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[Prevalence of microsporidia and other intestinal parasites in patients with HIV infection, Bogota, 2001].
Biomedica. 2003 Sep; 23(3):274-82.B

Abstract

Opportunistic intestinal parasites are a common cause of diarrhea in HIV-infected patients. To determine the prevalence of microsporidia and other opportunistic parasites infecting HIV patients in Bogotá, Colombia, 115 patients were examined for these infections during the year 2001. The institution and the sample percent from each are as follows: Santa Clara Hospital, 33.0%; San Pedro Claver, 20.0%; Simón Bolívar Hospital, 14.8%; San José Hospital, 13.9%; Central de la Policía Hospital, 6.1%; Compensar, 5.2%; Colombian League against AIDS, 2.6%; San Ignacio Hospital, 2.6%, and the Military Hospital, 1.7%. The average patient age was 36 years, with a range from 18 to 71 years. Patients with complaint of gastrointestinal symptoms were asked to provide two consecutive stool samples. The samples were concentrated in formalin-ether and examined microscopically for intestinal coccidian parasites by direct wet slide mounts. The prevalence of intestinal opportunistic parasites was 10.4% for Cryptosporidium sp. Initially, 29% of the samples were found to be positive for microsporidian spores using a modified Ziehl Neelsen chromotrope stain, but only 3.5% of them were confirmed as positive when a calcofluor/Gram chromotrope stain was used. The general prevalence of intestinal parasites was 59.1%. The most frequently found pathogens were Blastocystis hominis, 25.2%, and Entamoeba histolytica, 13%. In other studies with HIV patients in Colombia, lower prevalences of Cryptosporidium sp. infection were observed.

Authors+Show Affiliations

Universidad Colegio Mayor de Cundinamarca, Laboratorio de Parasitología, Instituto Nacional de Salud, Bogotá, D.C., Colombia. aflorez@ins.gov.coNo affiliation info availableNo affiliation info availableNo affiliation info available

Pub Type(s)

English Abstract
Journal Article

Language

spa

PubMed ID

14582330

Citation

Flórez, Astrid Carolina, et al. "[Prevalence of Microsporidia and Other Intestinal Parasites in Patients With HIV Infection, Bogota, 2001]." Biomedica : Revista Del Instituto Nacional De Salud, vol. 23, no. 3, 2003, pp. 274-82.
Flórez AC, García DA, Moncada L, et al. [Prevalence of microsporidia and other intestinal parasites in patients with HIV infection, Bogota, 2001]. Biomedica. 2003;23(3):274-82.
Flórez, A. C., García, D. A., Moncada, L., & Beltrán, M. (2003). [Prevalence of microsporidia and other intestinal parasites in patients with HIV infection, Bogota, 2001]. Biomedica : Revista Del Instituto Nacional De Salud, 23(3), 274-82.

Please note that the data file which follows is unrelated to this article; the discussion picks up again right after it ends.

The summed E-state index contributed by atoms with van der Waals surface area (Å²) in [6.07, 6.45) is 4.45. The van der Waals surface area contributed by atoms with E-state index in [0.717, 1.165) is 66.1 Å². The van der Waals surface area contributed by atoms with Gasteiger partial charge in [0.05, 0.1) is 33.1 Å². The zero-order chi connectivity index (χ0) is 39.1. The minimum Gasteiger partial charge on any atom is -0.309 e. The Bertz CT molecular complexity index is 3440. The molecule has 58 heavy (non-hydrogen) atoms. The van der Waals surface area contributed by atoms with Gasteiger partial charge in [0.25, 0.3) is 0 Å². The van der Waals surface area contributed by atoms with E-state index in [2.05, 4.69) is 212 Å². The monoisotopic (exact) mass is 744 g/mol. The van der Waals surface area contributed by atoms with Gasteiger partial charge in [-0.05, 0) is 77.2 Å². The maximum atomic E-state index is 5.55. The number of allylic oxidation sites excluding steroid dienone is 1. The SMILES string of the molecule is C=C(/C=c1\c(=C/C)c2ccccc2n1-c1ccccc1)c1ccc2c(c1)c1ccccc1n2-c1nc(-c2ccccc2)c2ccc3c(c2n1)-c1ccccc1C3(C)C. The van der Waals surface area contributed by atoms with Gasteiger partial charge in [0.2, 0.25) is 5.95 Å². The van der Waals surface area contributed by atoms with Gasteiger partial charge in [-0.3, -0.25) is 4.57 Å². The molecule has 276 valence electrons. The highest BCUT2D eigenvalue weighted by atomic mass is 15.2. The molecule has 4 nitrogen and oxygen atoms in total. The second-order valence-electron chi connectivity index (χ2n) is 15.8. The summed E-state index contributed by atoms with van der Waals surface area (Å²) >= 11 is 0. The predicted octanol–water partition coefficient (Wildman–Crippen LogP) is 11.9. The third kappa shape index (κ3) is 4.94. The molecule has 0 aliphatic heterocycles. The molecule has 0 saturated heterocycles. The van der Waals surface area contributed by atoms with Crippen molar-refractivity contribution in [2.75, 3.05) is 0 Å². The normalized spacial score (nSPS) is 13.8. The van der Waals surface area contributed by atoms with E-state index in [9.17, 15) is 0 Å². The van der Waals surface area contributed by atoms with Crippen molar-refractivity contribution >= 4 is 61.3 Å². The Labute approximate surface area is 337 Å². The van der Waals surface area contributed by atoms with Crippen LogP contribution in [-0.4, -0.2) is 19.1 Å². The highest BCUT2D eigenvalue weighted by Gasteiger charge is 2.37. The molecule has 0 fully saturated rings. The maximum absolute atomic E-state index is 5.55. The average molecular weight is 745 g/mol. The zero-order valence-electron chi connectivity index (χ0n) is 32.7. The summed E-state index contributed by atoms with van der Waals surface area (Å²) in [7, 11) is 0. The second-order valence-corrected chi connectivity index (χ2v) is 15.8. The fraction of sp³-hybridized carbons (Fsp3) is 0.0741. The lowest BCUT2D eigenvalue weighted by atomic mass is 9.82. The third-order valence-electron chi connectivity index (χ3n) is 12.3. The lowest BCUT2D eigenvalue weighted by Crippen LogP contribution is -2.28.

Flórez AC, et al. [Prevalence of Microsporidia and Other Intestinal Parasites in Patients With HIV Infection, Bogota, 2001]. Biomedica. 2003;23(3):274-82. PubMed PMID: 14582330.
* Article titles in AMA citation format should be in sentence-case
TY - JOUR T1 - [Prevalence of microsporidia and other intestinal parasites in patients with HIV infection, Bogota, 2001]. AU - Flórez,Astrid Carolina, AU - García,Dabeiba Adriana, AU - Moncada,Ligia, AU - Beltrán,Mauricio, PY - 2003/10/30/pubmed PY - 2004/1/7/medline PY - 2003/10/30/entrez SP - 274 EP - 82 JF - Biomedica : revista del Instituto Nacional de Salud JO - Biomedica VL - 23 IS - 3 N2 - Opportunistic intestinal parasites are a common cause of diarrhea in HIV-infected patients. To determine the prevalence of microsporidia and other opportunistic parasites infecting HIV patients in Bogotá, Colombia, 115 patients were examined for these infections during the year 2001. The institution and the sample percent from each are as follows: Santa Clara Hospital, 33.0%; San Pedro Claver, 20.0%; Simón Bolívar Hospital, 14.8%; San José Hospital, 13.9%; Central de la Policía Hospital, 6.1%; Compensar, 5.2%; Colombian League against AIDS, 2.6%; San Ignacio Hospital, 2.6%, and the Military Hospital, 1.7%. The average patient age was 36 years, with a range from 18 to 71 years. Patients with complaint of gastrointestinal symptoms were asked to provide two consecutive stool samples. The samples were concentrated in formalin-ether and examined microscopically for intestinal coccidian parasites by direct wet slide mounts. The prevalence of intestinal opportunistic parasites was 10.4% for Cryptosporidium sp. Initially, 29% of the samples were found to be positive for microsporidian spores using a modified Ziehl Neelsen chromotrope stain, but only 3.5% of them were confirmed as positive when a calcofluor/Gram chromotrope stain was used. The general prevalence of intestinal parasites was 59.1%. The most frequently found pathogens were Blastocystis hominis, 25.2%, and Entamoeba histolytica, 13%. In other studies with HIV patients in Colombia, lower prevalences of Cryptosporidium sp. infection were observed. SN - 0120-4157 UR - https://www.unboundmedicine.com/medline/citation/14582330/[Prevalence_of_microsporidia_and_other_intestinal_parasites_in_patients_with_HIV_infection_Bogota_2001]_ L2 - http://www.diseaseinfosearch.org/result/9735 DB - PRIME DP - Unbound Medicine ER -